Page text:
Predicting the future configuration of a network is pretty straightforward. Whether you're talking about social networks like Last.fm or biological networks like those associated with protein interaction within cells (you know the type), many of them share common growth patterns, making it possible to predict the future of a network being studied. Unfortunately, you can't really work backwards using the same process, so until recently it wasn't really possible to determine a past state. That's why a paper recently published on arXiv.org is so promising. According to a light beach read called Network Archaeology: Uncovering Ancient Networks from Present-day Interactions, researchers Saket Navlakha and Carl Kingsford have been able to do things like "decompose" actual observed networks to correctly guesstimate when Last.fm users signed up, and determine the age of proteins and how they evolved by looking at how they duplicated and mutated in the past. Rumor has it that Mark Zuckerberg has a keen interest in developing this technology, if only to spare current social networks the fate of Friendster.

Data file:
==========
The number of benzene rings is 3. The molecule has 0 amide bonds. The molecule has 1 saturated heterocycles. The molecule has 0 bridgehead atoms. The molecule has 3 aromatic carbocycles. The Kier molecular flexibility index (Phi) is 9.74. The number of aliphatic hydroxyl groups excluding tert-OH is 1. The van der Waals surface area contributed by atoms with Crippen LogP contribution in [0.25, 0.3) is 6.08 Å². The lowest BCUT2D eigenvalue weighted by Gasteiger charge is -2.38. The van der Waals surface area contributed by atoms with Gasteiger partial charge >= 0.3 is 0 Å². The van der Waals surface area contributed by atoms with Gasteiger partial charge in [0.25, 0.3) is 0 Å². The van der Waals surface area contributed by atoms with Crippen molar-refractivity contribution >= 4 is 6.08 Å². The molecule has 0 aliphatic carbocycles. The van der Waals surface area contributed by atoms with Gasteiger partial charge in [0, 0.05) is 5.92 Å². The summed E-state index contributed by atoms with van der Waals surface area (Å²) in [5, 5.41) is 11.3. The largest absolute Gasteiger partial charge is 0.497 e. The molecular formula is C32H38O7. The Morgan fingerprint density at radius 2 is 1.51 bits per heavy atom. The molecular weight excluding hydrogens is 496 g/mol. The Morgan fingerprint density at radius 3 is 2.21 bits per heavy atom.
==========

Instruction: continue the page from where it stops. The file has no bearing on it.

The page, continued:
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Network Archaeology used to 'excavate' the past structure of networks